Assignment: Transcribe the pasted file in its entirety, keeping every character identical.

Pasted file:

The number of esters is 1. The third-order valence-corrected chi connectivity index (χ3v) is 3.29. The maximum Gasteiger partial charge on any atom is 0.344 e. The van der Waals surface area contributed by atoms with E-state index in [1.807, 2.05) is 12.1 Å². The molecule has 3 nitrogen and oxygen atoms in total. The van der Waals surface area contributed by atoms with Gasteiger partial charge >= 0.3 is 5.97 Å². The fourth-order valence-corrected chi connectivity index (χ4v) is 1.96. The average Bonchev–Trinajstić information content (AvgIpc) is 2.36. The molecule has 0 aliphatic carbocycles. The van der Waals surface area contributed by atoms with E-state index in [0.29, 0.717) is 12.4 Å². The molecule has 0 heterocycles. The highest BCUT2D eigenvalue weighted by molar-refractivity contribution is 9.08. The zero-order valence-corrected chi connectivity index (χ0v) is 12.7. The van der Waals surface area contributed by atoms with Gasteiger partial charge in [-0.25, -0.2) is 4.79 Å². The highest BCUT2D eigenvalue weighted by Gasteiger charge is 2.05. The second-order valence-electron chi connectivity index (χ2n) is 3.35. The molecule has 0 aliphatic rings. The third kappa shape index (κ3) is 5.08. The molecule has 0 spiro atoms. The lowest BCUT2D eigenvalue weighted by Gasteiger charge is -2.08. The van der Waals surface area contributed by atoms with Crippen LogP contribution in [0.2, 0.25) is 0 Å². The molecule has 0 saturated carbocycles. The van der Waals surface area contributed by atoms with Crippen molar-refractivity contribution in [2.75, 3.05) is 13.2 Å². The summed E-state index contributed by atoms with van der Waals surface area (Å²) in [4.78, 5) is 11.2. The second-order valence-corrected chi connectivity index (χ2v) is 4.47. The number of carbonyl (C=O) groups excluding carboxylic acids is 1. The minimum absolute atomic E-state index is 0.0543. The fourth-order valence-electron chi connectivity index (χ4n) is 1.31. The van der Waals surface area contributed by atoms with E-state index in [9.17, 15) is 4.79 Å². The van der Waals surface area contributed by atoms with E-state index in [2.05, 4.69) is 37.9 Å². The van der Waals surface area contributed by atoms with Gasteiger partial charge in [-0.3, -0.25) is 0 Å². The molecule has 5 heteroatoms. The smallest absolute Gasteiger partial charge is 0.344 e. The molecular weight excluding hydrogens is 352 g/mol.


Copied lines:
The number of esters is 1. The third-order valence-corrected chi connectivity index (χ3v) is 3.29. The maximum Gasteiger partial charge on any atom is 0.344 e. The van der Waals surface area contributed by atoms with E-state index in [1.807, 2.05) is 12.1 Å². The molecule has 3 nitrogen and oxygen atoms in total. The van der Waals surface area contributed by atoms with Gasteiger partial charge >= 0.3 is 5.97 Å². The fourth-order valence-corrected chi connectivity index (χ4v) is 1.96. The average Bonchev–Trinajstić information content (AvgIpc) is 2.36. The molecule has 0 aliphatic carbocycles. The van der Waals surface area contributed by atoms with E-state index in [0.29, 0.717) is 12.4 Å². The molecule has 0 heterocycles. The highest BCUT2D eigenvalue weighted by molar-refractivity contribution is 9.08. The zero-order valence-corrected chi connectivity index (χ0v) is 12.7. The van der Waals surface area contributed by atoms with Gasteiger partial charge in [-0.25, -0.2) is 4.79 Å². The highest BCUT2D eigenvalue weighted by Gasteiger charge is 2.05. The second-order valence-electron chi connectivity index (χ2n) is 3.35. The molecule has 0 aliphatic rings. The third kappa shape index (κ3) is 5.08. The molecule has 0 spiro atoms. The lowest BCUT2D eigenvalue weighted by Gasteiger charge is -2.08. The van der Waals surface area contributed by atoms with Crippen LogP contribution in [0.2, 0.25) is 0 Å². The molecule has 0 saturated carbocycles. The van der Waals surface area contributed by atoms with Crippen molar-refractivity contribution in [2.75, 3.05) is 13.2 Å². The summed E-state index contributed by atoms with van der Waals surface area (Å²) in [4.78, 5) is 11.2. The second-order valence-corrected chi connectivity index (χ2v) is 4.47. The number of carbonyl (C=O) groups excluding carboxylic acids is 1. The minimum absolute atomic E-state index is 0.0543. The fourth-order valence-electron chi connectivity index (χ4n) is 1.31. The van der Waals surface area contributed by atoms with E-state index in [9.17, 15) is 4.79 Å². The van der Waals surface area contributed by atoms with E-state index in [2.05, 4.69) is 37.9 Å². The van der Waals surface area contributed by atoms with Gasteiger partial charge in [-0.3, -0.25) is 0 Å². The molecule has 5 heteroatoms. The smallest absolute Gasteiger partial charge is 0.344 e. The molecular weight excluding hydrogens is 352 g/mol.